A historical perspective of India’s socio-political churning
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A historical perspective of India’s socio-political churning

January 12, 2020
  • Title:  Awakening Bharat Mata – The Political Beliefs of The  Indian Right
  • Author: Swapan Dasgupta
  • Pages: 428
  • Price:  Rs.699
  • Publisher:  Penguin Random House  India Ltd. (2019)

By R. Chandra Prakash

The title of the book says it all. This is about the socio-political transformation in, what Hindus call this motherland, Bharat Mata. It is about the disenchantment with pseudo-secularism and emergence of Hindutva as a political power.

In 2014, BJP came to form the Government at the Centre as a leading party under the banner of  National Democratic Alliance (NDA). And it was a momentous time for a party which in 1984 had only two members in the Lok Sabha and the backdrop of 1999-2004 coalition experiment under the towering leadership of Atal Bihari Vajpayee.

Under the leadership of Prime Minister Modi during  2014-2019,  NDA took some very hard and courageous decisions within its early years. One of them was  demonetisation, as a step to curb black money. Demonetisation caused all round resentment due to widespread disturbance in day- to-day cash transaction.

Second was the law against the menace of Triple Talaq among the Muslims. This period witnessed several partners like Telugu Desam leaving NDA and some others like Shiva Sena snapping the BJP.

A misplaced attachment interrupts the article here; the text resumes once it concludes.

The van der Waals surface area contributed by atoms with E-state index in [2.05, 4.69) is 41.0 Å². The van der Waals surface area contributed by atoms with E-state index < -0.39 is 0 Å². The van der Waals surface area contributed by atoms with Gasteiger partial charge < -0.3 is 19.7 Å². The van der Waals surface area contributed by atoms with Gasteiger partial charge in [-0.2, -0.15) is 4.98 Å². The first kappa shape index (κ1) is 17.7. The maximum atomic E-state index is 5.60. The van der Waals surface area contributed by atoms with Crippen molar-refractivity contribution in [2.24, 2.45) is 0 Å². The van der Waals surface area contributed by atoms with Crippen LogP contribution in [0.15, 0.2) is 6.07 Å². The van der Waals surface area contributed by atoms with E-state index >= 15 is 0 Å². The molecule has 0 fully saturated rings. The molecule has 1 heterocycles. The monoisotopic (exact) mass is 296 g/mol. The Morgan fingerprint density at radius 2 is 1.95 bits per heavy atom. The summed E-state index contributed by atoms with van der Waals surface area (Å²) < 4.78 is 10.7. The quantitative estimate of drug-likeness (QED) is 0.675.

Consequently, the Opposition parties were salivating at the anticipatory definite drubbing for NDA in the ensuing elections, both at the Assembly and in 2019 LS elections.

Yet, in 2017, BJP won two-thirds majority in Uttar Pradesh Assembly polls. And in 2019 elections to LS, the BJP returned to power with a majority of its own under NDA. This signified a tectonic shift in the country’s political scenario. That a non-Congress party with rightist political dispensation could form a stable Government for five years and that it could consecutively return to power with redoubled strength has baffled all political pundits.

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Further, Modi, who was lampooned as an ordinary ‘chaiwallah’ and stigmatised as the cause for 2002 communal riots in Gujarat, dominated  the LS elections in 2014 and 2019 and established himself as a colossal figure in the political scene of the country. He has proved that a party with rightist leaning can form the Government at the Centre provided it can convince, all sections of people, of the leader’s honesty and integrity. The simmering disgruntlement among the majority community caused by vote bank politics, crony capitalism and all-round corruption under every Congress rule, took a significant rightist turn after Ayodhya incidence in 1992, much more so during 2004-2014 Congress rule. And in 2014, Narendra Modi gave a much-needed leadership push to the Indian right. Resultantly, Hindutva captured the political power at the Centre and in many of the States as well. Saffron became the accepted dominant political colour.